Ethology Of Media Communications
All social hierarchies are traditionally based on biopolitical regulation of communicative scenarios. Political regulation of human biology ranks social groups, creating a system for the distribution of natural and social benefits. If hierarchies in natural ecosystems are built on “natural” models of interconnection, then in social ones, they are based on biopolitical sublimation of trophic communication into socio-political, symbolic forms. Trophic communication through power manipulation becomes the reference model of social communication and forms all socio-political systems. Power, as a mediator between a person, nature and society, between a person and their need, produces a system of regulatory institutions. Biopower is a sacralized mechanism of simulated, political and ideological production and symbolic satisfaction of the trophic needs of the population. The media take on this function, as intermediaries between the top of the political pyramid and its producing foundation. A quantitative increase in mass media leads to a take-off of the ideological role of visual culture in the 20th–21st centuries, which captured almost the entire space of television and Internet communication. Mass media and the sublimation models of socio-trophic communication produced by them, over time lose their intermediary function, create a space of “empty” communication of the public, as the basis of civil society.
Keywords: Biotization of communicationempty communicationmass mediamedia productionsocial hierarchytrophic determination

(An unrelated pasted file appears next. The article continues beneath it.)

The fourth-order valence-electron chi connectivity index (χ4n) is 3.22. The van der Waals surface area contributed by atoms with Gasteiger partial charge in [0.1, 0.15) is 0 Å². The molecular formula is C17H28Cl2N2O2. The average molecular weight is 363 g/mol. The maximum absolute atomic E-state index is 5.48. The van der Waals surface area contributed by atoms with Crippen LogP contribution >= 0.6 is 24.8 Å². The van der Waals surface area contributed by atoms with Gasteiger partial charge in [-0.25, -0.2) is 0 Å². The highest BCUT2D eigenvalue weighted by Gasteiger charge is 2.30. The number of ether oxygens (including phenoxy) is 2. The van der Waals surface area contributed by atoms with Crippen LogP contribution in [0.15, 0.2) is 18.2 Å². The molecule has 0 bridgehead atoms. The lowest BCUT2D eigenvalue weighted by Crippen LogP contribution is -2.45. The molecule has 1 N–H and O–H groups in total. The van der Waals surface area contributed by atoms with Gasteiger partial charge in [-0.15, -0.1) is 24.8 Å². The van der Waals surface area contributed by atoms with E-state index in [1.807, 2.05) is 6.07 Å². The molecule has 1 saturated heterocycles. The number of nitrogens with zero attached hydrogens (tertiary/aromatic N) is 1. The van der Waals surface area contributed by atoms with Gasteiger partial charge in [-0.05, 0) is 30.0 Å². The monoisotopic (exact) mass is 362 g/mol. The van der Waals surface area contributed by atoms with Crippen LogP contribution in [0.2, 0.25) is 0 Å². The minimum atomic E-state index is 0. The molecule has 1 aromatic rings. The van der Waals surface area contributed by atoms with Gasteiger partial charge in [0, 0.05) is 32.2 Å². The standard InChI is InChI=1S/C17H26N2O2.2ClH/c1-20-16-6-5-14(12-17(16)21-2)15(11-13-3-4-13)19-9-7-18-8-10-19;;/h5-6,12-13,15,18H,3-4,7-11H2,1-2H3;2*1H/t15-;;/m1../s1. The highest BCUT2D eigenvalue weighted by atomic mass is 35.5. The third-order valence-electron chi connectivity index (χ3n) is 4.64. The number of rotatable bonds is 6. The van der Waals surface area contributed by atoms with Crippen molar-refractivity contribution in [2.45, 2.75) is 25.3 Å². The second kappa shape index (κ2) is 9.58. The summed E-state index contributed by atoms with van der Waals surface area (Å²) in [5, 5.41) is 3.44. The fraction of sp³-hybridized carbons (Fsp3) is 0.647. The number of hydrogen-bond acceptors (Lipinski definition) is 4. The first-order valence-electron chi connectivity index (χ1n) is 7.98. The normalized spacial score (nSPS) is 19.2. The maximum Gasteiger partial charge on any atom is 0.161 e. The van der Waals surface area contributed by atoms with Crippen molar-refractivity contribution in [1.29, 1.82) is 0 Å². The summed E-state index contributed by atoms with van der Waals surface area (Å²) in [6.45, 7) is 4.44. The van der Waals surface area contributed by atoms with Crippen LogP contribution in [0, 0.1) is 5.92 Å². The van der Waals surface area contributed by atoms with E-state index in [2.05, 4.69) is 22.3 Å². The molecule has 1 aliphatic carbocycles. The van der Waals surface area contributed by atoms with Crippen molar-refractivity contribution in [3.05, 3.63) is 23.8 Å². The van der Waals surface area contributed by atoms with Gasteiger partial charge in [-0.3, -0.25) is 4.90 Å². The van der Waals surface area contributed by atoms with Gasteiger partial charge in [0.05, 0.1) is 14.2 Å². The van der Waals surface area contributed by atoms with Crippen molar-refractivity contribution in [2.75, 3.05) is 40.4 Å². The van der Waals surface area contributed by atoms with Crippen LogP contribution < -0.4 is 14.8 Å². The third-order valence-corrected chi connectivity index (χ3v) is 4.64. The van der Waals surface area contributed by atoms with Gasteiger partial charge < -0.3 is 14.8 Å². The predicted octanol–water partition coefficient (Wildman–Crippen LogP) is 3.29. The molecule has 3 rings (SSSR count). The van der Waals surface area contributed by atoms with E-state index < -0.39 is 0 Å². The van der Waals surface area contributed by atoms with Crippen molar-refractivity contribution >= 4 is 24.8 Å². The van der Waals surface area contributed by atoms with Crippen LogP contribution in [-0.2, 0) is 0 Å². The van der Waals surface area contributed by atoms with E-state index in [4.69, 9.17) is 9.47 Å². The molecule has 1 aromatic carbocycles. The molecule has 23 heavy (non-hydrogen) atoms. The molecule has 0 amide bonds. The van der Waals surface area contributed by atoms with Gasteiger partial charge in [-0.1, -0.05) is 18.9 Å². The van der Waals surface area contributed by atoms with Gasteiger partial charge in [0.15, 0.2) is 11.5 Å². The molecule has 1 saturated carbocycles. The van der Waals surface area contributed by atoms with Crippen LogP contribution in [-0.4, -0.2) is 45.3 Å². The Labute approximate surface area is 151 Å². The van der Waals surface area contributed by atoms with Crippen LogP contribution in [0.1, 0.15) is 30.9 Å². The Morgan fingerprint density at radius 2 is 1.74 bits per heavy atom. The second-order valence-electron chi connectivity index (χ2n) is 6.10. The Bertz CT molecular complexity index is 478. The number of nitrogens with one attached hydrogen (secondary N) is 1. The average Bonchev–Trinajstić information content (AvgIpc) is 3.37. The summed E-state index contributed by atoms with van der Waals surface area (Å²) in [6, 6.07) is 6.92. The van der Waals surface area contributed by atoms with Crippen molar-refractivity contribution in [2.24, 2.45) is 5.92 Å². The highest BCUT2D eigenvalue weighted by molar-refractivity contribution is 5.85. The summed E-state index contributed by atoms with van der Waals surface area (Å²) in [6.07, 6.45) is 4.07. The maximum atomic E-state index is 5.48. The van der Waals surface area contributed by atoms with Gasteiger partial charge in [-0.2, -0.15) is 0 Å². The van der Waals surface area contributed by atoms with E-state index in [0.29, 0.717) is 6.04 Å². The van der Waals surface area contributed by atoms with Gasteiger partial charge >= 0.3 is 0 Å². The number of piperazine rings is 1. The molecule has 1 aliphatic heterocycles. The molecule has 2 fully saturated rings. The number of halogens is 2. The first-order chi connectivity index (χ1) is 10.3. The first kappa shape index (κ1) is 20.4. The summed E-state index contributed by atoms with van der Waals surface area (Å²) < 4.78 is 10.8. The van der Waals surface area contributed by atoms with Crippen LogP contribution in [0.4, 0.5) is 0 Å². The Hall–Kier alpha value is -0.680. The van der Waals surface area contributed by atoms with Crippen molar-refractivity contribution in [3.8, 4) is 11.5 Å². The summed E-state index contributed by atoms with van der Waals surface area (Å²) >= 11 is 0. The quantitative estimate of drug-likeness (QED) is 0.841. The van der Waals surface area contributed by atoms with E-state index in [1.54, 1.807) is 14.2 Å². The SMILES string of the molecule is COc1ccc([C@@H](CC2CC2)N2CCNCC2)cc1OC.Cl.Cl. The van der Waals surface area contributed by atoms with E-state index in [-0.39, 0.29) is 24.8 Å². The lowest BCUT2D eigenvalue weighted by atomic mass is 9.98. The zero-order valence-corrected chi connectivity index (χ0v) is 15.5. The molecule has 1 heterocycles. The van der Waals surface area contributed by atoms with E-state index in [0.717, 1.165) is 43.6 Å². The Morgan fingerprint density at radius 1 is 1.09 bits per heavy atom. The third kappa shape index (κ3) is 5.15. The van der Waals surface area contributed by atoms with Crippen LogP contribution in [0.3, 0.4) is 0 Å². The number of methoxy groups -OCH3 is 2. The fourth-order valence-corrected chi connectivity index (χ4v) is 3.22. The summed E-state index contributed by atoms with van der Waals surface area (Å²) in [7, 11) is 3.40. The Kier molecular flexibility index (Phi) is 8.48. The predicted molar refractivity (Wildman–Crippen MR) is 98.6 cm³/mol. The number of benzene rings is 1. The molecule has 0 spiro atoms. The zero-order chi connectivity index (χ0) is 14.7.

The continuous complication of social systems and models of their political regulation naturally reveals insoluble contradictions that seriously reduce the effectiveness of political management at any level of the social hierarchy. Continuously arising problems and managerial failures generated by them clearly demonstrate the escalation of the uncontrollability of social and political systems. Management chaos provokes the desire of all levels of political power to operate with the biotic motives of social communication. In the conditions of permanent crises, its biotization turns out to be almost the only sustainable and effective mechanism for stabilizing the situation at all levels of political interaction. Intuitive, and sometimes even frankly instinctive impulses of power, are increasingly prompting it to rely on fundamental biotic factors as basal, pre-social motivators of actions at all levels of the social hierarchy. Such, much less costly, biotic "crisis management" guarantees the authorities greater efficiency compared to the traditional one, based solely on social laws. Unfortunately, an objective scientific understanding of the underlying biotic mechanisms of formation and implementation of such political and managerial methods, oppressed by complexes of "civilizational superiority", is still in its infancy, creating a field of socio-political risks that threaten the authorities with destabilization and complete chaos. And the methods of media presentation of these biotic models for optimizing social interaction are also far from the minimum acceptable level of visibility, objectivity and expediency.